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No breakthrough on shutdown as both sides dig in

On the first full day of the government shutdown, Republicans and Democrats arrived at the Capitol to continue negotiations, but there was no indication of a quick resolution as each party pinned the crisis on the other.

Republicans are accusing Democrats of prioritizing “illegal immigrants” over American citizens by insisting that protections for young immigrants facing deportation be included in any spending deal. Legislation that the House passed but that the Senate blocked late Friday included six years of funding for health care for poor children.

Democrats say the situation is a product of President Donald Trump’s constantly shifting positions and chaotic leadership.

Further complicating a potential breakthrough: Republicans say they won’t negotiate on immigration while the government is shut down.

“I think it’s more difficult to get any agreement on DACA in a shutdown,” said House Majority Leader Kevin McCarthy while walking into a Saturday morning meeting with GOP leaders. He was referring to the Obama-era Deferred Action for Childhood Arrivals program, shielding hundreds of thousands of undocumented immigrants brought to the country as children from deportation, known as DREAMers.

“My advice is: If they got government open again, they’re more likely to get an agreement,” McCarthy added.

House GOP leaders huddled in the Capitol on Saturday morning after some of them privately scoffed at a tentative framework to reopen the government being discussed by a bipartisan group of senators.

Under the strategy — conceived by GOP Sens. Lindsey Graham of South Carolina and Jeff Flake of Arizona — Senate Democrats would agree to reopen the government and fund agencies until Feb. 8. In exchange, they would secure a vote on a bipartisan DREAMers bill. While Senate Majority Leader Mitch McConnell signaled that he might go along, Senate Democrats also wanted a commitment from Speaker Paul Ryan to include the bill in must-pass legislation in the House.

But McConnell would not agree to that demand, senators said, because he cannot bind the House to a Senate deal.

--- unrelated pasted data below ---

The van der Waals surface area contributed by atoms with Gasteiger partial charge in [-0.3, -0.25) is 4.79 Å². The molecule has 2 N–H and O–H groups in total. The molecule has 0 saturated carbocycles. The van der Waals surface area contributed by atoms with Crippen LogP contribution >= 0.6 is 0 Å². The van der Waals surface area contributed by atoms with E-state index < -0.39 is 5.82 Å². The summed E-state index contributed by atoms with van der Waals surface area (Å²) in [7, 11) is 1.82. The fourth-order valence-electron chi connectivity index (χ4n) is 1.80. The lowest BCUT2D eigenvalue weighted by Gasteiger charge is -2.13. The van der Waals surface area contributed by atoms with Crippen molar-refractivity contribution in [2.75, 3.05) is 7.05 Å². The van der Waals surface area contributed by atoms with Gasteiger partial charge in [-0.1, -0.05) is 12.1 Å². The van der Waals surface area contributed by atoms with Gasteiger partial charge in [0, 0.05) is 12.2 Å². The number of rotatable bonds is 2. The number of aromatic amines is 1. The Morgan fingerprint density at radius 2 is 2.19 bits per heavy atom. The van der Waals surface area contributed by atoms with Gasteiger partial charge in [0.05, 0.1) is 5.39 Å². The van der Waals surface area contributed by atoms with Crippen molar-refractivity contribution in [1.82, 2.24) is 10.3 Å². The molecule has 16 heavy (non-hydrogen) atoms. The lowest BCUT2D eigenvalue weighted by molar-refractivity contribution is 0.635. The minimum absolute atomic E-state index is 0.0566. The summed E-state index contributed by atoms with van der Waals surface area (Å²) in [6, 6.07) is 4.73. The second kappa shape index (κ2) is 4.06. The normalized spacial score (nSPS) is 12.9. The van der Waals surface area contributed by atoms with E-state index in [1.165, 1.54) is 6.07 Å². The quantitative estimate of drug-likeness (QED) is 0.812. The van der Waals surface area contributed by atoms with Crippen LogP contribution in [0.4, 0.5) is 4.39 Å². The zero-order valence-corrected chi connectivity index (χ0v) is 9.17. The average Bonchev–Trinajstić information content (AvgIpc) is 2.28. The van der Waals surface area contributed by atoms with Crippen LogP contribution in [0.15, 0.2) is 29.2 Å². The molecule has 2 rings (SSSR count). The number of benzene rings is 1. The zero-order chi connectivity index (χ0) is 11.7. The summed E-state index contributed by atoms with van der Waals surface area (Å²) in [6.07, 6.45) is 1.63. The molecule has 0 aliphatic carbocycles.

And Ryan, who did not participate in negotiations with the Senate on Friday, insisted that the Senate needed to approve the House bill to fund the government until Feb. 16, H.R. 195 (115).

“We were not party to any negotiations, and our only message to the Senate all day yesterday was pass our bill to keep the government open,” AshLee Strong, Ryan’s spokeswoman, said in a statement. “The government shut down because Senate Democrats decided to hold the entire federal government and children’s health insurance hostage. It’s pretty straight forward.”

House GOP leaders don’t appear to be budging from that position.

“We passed our bill; they need to deal with their issues in the Senate,” Chief Deputy Whip Patrick McHenry (R-N.C.) said Saturday morning.

In the Senate, leaders remained stalled Saturday morning on the issue of when a DACA vote would take place. Minority Leader Chuck Schumer continues to oppose a plan to fund the government through early February unless there is a commitment to an immigration vote in both chambers, several sources in both parties say.

But on Saturday morning, Senate Democratic leadership aides said there was no movement on any of these issues.

Trump, meanwhile, has cancelled a previously planned trip to Florida. The president on Friday held negotiations with Schumer at the White House, but the two failed to agree on a deal.

Trump took to Twitter on Saturday to blast Democrats for the shutdown.

“Democrats are holding our military hostage over their desire to have unchecked illegal immigration,” Trump tweeted Saturday morning. “Can’t let that happen!”

He added: “#AMERICA FIRST!”

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